Advice workers give information and advice on issues such as legal and consumer rights, welfare benefits, housing and financial problems. Some workers may specialise in one particular area of work.
You could be:
- helping people to exercise their rights and be aware of obligations
- advising clients on what benefits and allowances they are entitled to
- advising on rights at work and issues such as redundancy or discrimination
- helping a client to work out a plan for paying off debts
- referring clients on for specialist help, such as legal advice
- dealing with other areas such as housing or family issues
- representing clients at employment tribunals or welfare benefit appeals
- filling out forms, making phone calls or writing letters on behalf of clients
- collecting statistics, writing reports and keeping client records.
The figures below are only a guide. Actual pay rates may vary, depending on:
- where you work
- the size of the company or organisation you work for
- the demand for the job.
Advice workers or advisers can earn between £18,000 and £23,500 a year. Managers of advice projects or advice centres can earn from around £26,000 a year or more.
- Some advice organisations give advice on a single subject (such as money advice centres), while others give wide-ranging, general advice.
- You may work in a local authority department such as housing or social work, or with a voluntary body, such as a Citizens Advice, where you would deal with a wide range of issues.
- You work in an office, sometimes in a local community centre.
- You usually work regular hours, Monday to Friday, but you advice sessions may be offered in the evenings or at weekends.
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- You do not usually need formal qualifications, but some entrants do have qualifications in law, social work or community work.
- Relevant experience may be more important than qualifications.
- Many advice workers get a job after doing voluntary work as an adviser – most advice centres welcome volunteers.
- Some posts require you to obtain a satisfactory PVG (Protecting Vulnerable Groups) check to show that you are suitable for this type of work. Contact Disclosure Scotland for details.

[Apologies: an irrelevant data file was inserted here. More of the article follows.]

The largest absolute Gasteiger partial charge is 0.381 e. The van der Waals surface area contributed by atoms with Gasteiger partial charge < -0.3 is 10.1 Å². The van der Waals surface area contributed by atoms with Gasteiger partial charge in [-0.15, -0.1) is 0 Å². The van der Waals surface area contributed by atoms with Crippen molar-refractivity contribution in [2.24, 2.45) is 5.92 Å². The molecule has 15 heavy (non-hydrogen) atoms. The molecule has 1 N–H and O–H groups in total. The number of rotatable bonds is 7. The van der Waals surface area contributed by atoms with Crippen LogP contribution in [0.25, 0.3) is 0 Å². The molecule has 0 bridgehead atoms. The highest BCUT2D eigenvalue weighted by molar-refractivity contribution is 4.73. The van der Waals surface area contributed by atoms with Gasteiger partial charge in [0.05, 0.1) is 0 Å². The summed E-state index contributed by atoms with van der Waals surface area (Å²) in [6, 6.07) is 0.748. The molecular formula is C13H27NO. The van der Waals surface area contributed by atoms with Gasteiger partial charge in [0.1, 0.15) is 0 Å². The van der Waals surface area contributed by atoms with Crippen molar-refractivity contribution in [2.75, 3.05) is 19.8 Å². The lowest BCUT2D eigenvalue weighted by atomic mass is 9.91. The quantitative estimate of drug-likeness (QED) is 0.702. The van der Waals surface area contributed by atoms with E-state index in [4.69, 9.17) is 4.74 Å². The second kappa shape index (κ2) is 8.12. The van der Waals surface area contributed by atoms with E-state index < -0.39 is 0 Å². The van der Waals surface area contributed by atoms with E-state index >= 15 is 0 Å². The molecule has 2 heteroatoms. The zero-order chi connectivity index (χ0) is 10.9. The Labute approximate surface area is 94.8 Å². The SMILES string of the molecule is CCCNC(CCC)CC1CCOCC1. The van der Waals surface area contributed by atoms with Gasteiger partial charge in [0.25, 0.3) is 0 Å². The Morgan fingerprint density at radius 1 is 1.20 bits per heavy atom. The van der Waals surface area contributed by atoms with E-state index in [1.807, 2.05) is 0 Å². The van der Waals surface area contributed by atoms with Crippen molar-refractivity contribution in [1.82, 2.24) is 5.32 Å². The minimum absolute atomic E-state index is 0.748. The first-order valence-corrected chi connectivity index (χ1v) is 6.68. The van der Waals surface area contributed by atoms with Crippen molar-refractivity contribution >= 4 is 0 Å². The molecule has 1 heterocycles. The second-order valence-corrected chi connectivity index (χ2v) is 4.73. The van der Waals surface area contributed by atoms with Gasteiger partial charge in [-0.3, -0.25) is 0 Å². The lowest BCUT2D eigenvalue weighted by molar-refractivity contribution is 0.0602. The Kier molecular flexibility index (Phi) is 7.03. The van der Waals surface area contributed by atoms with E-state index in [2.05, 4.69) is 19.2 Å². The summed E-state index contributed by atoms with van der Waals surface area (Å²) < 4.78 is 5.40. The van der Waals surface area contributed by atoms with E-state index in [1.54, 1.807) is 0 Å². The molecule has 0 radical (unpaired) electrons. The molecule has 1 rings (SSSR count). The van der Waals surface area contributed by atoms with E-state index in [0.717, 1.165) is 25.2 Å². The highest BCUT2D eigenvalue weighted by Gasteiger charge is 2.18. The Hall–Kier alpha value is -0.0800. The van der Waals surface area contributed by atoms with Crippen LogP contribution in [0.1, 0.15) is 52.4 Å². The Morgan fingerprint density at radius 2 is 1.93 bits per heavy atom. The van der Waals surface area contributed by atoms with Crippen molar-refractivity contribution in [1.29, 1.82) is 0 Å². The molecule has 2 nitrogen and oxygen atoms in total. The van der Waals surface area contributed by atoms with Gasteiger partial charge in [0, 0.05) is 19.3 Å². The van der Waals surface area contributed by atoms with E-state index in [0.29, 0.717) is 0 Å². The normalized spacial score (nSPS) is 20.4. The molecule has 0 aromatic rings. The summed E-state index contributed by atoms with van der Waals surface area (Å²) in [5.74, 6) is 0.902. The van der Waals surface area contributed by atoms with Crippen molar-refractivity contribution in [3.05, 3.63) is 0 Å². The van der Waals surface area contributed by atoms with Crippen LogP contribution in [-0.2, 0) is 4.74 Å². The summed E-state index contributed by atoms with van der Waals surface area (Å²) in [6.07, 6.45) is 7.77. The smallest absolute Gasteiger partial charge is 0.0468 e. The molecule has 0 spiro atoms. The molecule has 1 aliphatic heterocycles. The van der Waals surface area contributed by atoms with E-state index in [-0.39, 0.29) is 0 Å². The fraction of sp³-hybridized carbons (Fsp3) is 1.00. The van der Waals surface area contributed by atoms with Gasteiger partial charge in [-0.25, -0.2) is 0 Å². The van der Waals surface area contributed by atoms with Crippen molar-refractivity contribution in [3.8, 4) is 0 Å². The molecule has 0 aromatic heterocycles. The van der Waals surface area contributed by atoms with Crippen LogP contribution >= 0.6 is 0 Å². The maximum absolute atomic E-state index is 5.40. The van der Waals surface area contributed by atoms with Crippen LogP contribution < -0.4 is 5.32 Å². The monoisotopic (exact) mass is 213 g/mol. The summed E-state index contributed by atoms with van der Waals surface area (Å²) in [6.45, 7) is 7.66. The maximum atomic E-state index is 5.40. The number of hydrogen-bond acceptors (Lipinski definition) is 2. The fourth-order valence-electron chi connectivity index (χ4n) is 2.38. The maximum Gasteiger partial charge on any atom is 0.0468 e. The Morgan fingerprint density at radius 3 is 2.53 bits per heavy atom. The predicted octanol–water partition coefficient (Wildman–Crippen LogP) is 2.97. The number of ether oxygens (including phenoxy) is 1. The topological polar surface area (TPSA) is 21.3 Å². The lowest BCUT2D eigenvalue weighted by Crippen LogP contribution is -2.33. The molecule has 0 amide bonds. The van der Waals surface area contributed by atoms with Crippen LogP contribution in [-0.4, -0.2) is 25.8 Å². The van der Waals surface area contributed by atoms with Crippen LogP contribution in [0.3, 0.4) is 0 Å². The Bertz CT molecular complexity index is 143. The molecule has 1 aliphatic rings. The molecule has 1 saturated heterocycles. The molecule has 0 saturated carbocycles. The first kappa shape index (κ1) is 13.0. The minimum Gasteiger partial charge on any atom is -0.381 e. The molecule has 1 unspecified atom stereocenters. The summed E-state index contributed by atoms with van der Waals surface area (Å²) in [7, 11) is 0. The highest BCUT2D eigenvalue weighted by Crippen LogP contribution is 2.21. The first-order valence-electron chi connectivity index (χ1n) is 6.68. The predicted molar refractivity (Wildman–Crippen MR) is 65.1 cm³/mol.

You could work with a local authority department such as housing or social work, a private company, or with a voluntary body, such as Citizens Advice or local money advice centre.
Predicted Employment in Scotland
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What Does it Take?
You should be:
- IT literate
- responsible and reliable
- able to get on with a wide range of people
- non-judgemental and sensitive when dealing with clients’ problems
- confident, especially when representing clients at appeal hearings
- able to work under pressure
- able to understand and keep up to date with relevant laws and policies.
You should have:
- excellent written and spoken communication skills
- a good memory
- number skills to give money advice
- respect for confidentiality
- good admin and record keeping skills.
- Training is on the job.
- You may take short courses in administration, recording information and counselling skills.
- You may also be able to work towards relevant Scottish Vocational Qualifications (SVQs) such as Advice and Guidance at Levels 2 to 4.
- The Child Poverty Action Group runs a range of courses in Glasgow. These include a 5-day introduction to welfare rights and a number of one-day courses on specific benefits. They also offer training in negotiating skills and representing at appeal tribunals.
- With experience and further training, you may be able to become a co-ordinator, trainer or manager with an advisory project or an advice centre.
- You could also become self-employed as a trainer in the advice sector.
- You could specialise in areas covering debt and finance, patient care, housing, or alcohol and drug related problems.
The following organisations may be able to provide further information.
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